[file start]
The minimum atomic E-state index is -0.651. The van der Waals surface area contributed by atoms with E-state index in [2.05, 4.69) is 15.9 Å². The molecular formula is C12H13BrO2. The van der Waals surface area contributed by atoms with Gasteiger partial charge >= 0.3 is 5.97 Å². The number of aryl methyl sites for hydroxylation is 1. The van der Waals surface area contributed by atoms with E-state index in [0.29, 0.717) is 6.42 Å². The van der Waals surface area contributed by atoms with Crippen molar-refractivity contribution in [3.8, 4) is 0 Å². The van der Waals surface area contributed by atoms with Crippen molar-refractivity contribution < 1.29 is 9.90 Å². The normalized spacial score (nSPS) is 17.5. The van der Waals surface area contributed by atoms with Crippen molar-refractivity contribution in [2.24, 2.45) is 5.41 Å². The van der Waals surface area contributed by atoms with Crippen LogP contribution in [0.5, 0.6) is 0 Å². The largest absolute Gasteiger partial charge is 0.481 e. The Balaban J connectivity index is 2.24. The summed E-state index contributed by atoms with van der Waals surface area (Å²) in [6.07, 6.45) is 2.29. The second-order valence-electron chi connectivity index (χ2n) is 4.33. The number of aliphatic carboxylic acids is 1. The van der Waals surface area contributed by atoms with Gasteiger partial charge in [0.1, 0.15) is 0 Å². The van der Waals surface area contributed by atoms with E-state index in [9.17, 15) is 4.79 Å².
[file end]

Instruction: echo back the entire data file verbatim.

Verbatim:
The minimum atomic E-state index is -0.651. The van der Waals surface area contributed by atoms with E-state index in [2.05, 4.69) is 15.9 Å². The molecular formula is C12H13BrO2. The van der Waals surface area contributed by atoms with Gasteiger partial charge >= 0.3 is 5.97 Å². The number of aryl methyl sites for hydroxylation is 1. The van der Waals surface area contributed by atoms with E-state index in [0.29, 0.717) is 6.42 Å². The van der Waals surface area contributed by atoms with Crippen molar-refractivity contribution in [3.8, 4) is 0 Å². The van der Waals surface area contributed by atoms with Crippen molar-refractivity contribution < 1.29 is 9.90 Å². The normalized spacial score (nSPS) is 17.5. The van der Waals surface area contributed by atoms with Crippen molar-refractivity contribution in [2.24, 2.45) is 5.41 Å². The van der Waals surface area contributed by atoms with Crippen LogP contribution in [0.5, 0.6) is 0 Å². The largest absolute Gasteiger partial charge is 0.481 e. The Balaban J connectivity index is 2.24. The summed E-state index contributed by atoms with van der Waals surface area (Å²) in [6.07, 6.45) is 2.29. The second-order valence-electron chi connectivity index (χ2n) is 4.33. The number of aliphatic carboxylic acids is 1. The van der Waals surface area contributed by atoms with Gasteiger partial charge in [0.1, 0.15) is 0 Å². The van der Waals surface area contributed by atoms with E-state index in [9.17, 15) is 4.79 Å².